First off, an apology for not having an article on Tuesday. I have one written up, but am waiting on a quote from someone who has seen the player in person and this would greatly enhance the report. Once I get the quote, I will post immediately. Anyway, I took a crack at discussing the guys traded from June 30-July 25 last week and said if warranted, I would do it again this week. Well, it's warranted, with a ton of guys switching teams that should be known. As I did last time I am going to discuss the deals as close to chronologically as possible and discuss every minor league player involved that I know of. If you want a ranking, I can try and post one in the comments or make another post out of it but I know Kevin Goldstein did one that is up at ESPN and BP, and well, he's a significantly better Goldstein. Let me know if you want me to take a crack at it though and I'll see how much interest there is. On to the prospects...
Jean Segura - SS - Brewers - Segura is the headliner of the three prospects sent to the Brewers for two months of Zack Greinke. He's rarely been healthy for a full season, but he's often been effective either way. He brings fantasy value in batting average and stolen bases, and likely in runs depending on the lineup behind him. He was briefly called up to the Angels after Erick Aybar broke his foot, but only appeared in one game, striking out twice in three at-bats. Strikeouts won't be a huge problem for him long term though. Milwaukee has assigned him to Double-A Huntsville for now and it seems probable he gets a September call up. Shortstop has been a problem for Milwaukee since trading for Greinke, and Segura is now their long term guy. He does have one leg that's shorter than the other which is odd, but as Vlad Guerrero showed, doesn't necessarily inhibit production, but is something to note given his dependency on stolen bases for fantasy production.
Ariel Pena - SP - Brewers - Possibly best known to prospect hounds as the owner of the worst Future's Game pitching line of all time, Pena is a very real prospect. He will throw in the low to mid 90s and complements it with a sharp slider. He doesn't have much of a third pitch with his change up registering as below average. If he can establish his change up as something even close to average he could be a mid or back of the rotation starter, but failing that he profiles as someone who will pitch in the 8th or 9th inning. He's 23 and in Double-A and if they wanted him in the big leagues as a reliever we could see him in September. If they want him as a starter I think he's a late 2013 guy at best.
More after the jump...
Johnny Hellweg - SP - Brewers - Hellweg is a possible monster with one potentially fatal flaw. His career took off after being moved from the bullpen to the rotation just over a year ago. Standing 6'9/210 lbs, he is an imposing mound presence and his plus mid 90s fastball really gets on hitters given how close he is to the plate upon release. He will also throw a power curve that has potential to be another plus pitch and a change up that is average. Given the repertoire he seems to be a lock for the rotation and the stuff pushes him towards the profile of a number 3 starter. Unfortunately his one flaw is a major one as he's walked 60 batters in 120 innings versus 88 strikeouts in Double-A. At 23, he's not young for the level and the walks could be his undoing. Given his height, his mechanics are tough to repeat and that can wreak havoc on his control, so while the walks are understandable, they might not be fixable. I think he probably makes his first appearance as a Brewer in the middle of next year (they could lose Shaun Marcum in the offseason too) based on need, but won't be ready to be a fantasy asset until 2014 at the earliest.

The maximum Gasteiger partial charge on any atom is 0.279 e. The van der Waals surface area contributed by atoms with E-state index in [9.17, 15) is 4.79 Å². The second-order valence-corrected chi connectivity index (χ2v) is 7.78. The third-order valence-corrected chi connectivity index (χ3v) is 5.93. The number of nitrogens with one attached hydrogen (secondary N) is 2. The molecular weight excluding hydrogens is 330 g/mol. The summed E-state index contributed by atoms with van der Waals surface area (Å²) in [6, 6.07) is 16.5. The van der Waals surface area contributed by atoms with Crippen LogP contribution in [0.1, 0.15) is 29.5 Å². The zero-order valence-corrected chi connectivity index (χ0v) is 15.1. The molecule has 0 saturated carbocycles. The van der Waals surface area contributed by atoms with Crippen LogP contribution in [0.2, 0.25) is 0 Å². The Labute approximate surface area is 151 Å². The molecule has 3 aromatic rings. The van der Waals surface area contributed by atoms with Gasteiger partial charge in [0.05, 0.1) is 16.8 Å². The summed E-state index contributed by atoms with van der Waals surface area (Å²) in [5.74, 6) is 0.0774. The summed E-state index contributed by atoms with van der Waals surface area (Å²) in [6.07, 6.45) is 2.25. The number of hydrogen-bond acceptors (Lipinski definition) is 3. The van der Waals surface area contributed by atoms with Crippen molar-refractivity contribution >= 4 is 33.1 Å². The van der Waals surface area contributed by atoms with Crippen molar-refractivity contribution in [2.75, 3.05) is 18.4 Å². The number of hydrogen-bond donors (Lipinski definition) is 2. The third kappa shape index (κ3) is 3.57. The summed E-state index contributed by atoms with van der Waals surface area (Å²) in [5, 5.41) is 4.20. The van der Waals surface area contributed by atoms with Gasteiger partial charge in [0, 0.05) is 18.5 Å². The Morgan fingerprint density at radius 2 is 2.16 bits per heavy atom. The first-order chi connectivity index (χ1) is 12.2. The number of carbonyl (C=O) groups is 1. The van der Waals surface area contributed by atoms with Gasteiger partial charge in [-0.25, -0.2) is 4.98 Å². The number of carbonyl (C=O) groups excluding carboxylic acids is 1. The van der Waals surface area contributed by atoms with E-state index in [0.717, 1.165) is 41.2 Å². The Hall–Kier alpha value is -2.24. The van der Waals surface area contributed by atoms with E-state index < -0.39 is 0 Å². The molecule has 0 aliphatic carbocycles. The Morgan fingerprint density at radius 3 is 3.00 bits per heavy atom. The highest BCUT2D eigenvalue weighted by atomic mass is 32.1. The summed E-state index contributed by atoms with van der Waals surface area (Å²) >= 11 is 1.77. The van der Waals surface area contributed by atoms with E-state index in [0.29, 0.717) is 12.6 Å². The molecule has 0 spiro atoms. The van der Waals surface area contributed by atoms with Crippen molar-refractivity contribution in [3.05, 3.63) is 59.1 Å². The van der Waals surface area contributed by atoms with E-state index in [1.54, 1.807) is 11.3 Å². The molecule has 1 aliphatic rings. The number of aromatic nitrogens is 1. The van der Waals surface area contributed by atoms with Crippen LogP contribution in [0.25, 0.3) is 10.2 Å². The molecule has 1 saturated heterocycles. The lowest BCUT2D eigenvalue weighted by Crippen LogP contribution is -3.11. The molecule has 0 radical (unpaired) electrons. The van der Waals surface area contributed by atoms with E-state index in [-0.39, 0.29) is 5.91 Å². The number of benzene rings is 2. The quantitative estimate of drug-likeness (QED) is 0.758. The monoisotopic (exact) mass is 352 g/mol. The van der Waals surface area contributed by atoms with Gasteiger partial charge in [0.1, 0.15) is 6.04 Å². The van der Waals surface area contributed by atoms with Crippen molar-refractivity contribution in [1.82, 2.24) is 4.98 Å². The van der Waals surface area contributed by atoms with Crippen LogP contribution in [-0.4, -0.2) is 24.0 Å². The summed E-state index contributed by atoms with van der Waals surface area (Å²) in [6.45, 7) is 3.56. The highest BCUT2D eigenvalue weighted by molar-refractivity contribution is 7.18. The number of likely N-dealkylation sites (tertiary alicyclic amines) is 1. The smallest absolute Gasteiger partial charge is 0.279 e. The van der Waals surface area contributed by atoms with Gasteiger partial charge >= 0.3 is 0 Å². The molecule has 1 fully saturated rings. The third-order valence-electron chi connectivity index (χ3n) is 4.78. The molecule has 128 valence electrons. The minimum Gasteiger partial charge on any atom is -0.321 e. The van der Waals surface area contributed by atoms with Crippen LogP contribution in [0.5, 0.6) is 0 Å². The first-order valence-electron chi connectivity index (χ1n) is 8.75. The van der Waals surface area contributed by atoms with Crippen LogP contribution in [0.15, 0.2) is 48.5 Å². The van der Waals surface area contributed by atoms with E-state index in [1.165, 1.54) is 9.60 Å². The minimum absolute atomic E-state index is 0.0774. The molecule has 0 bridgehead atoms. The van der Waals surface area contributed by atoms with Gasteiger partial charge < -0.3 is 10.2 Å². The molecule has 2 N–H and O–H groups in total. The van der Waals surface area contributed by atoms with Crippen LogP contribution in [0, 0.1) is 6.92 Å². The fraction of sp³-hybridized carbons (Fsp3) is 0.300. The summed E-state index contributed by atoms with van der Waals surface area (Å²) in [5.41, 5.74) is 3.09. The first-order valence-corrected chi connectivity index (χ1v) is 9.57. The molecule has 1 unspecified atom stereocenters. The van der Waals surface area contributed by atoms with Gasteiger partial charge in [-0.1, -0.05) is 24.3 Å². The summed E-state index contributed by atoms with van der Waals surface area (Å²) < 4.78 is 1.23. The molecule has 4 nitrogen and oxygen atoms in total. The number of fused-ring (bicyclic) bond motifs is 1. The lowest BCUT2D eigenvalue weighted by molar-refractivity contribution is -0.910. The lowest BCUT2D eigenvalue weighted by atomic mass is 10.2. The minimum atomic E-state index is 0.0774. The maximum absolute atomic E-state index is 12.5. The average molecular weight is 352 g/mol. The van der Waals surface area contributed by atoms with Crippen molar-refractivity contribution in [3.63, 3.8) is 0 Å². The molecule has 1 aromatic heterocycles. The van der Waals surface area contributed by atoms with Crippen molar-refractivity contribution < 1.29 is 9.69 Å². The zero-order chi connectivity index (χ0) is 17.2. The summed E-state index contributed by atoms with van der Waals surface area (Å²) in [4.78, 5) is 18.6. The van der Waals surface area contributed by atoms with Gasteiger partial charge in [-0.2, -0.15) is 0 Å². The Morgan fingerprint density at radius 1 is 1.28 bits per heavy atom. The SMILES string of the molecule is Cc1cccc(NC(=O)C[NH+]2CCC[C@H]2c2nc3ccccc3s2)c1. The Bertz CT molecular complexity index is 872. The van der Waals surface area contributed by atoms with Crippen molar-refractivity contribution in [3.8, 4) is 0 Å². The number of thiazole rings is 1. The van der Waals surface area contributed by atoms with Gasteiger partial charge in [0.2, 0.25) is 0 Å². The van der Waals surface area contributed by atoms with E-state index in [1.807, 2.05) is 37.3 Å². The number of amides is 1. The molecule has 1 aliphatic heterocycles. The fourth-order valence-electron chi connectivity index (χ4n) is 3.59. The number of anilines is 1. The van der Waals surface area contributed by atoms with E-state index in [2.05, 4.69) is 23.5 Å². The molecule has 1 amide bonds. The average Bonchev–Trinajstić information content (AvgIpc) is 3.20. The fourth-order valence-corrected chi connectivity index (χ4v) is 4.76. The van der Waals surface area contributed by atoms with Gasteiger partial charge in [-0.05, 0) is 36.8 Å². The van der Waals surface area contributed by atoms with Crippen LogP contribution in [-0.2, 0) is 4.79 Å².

Charlie Culberson - 2B - Rockies - It's a fairly minor deal that brought the veteran presence of Scutaro to the Giants in an intradivision trade, and the return for Colorado was 2B prospect (usually not a good thing) Charlie Culberson. Culberson reached the majors this season and was predictably terrible, striking out in just under 33% of his at-bats. He's hitting .236/.283/.396 in Triple-A, and while he's 23 and has a little time, it's not looking great. He does have pop for a MI and can hit a little, but he has little to no patience to speak of. He's probably a backup MI long term.
Eduardo Escobar - SS - Twins - You might not know it, but Escobar has been on the White Sox major league roster for all but two games this year. The 23 year old Venezuelan is smooth with the glove and has both the range and arm for shortstop. Offense has been his nemesis, not posting an OPS over 700 in his career. He has a contact oriented approach with gap power and speed that could be of use in fantasy leagues. It's possible he earns playing time due to his defense, but he's something like Alcides Escobar without the average which is to say, not worth much.
Pedro Hernandez - P - Twins - There's something SO Twins about this pickup. Hernandez, like trade-mate Escobar is a 23 year old Venezuelan, but he plies his trade from the rubber as opposed to the field. He is a control artist, walking only 21 batters in 86 minor league innings this year, between Double- and Triple-A. Unfortunately, and this is where the Twins part of this comes in, he has only struck out 54 batters in those innings. He owns a plus change up but as Edwar Cabrera has shown us, you need more than that to succeed in the majors. His fastball registers in the low 90s, and he features some deception in his delivery. He's not much of a prospect, and got lit up like an pinball machine in his major league debut earlier this year. You can safely avoid him.
Bobby Borchering - OF - Astros - Houston keeps stockpiling depth trading a fringe average third baseman for two outfielders who are future DHs with some major question marks. Borchering is the more well known of the two because he was a first round pick and split time with Matt Davidson at third for the last couple years. He struggled to keep pace both at the plate and in the field with fellow first rounder Davidson, and they were finally separated this year. He did earn a promotion to Double-A after posting a .277/.340/.534 slash line in the California League with 18 bombs and 23 doubles. He's struggled to keep the strikeouts down, with 96 in 307 at-bats in Hi-A and a disturbingly high rate thus far in Double-A. He's going to struggle to hit for average but he's a switch hitter with big raw power. He's likely destined for the DH role, and he's going to have to step up his game to separate himself from other DH types. I wouldn't expect to see him til 2015 or so.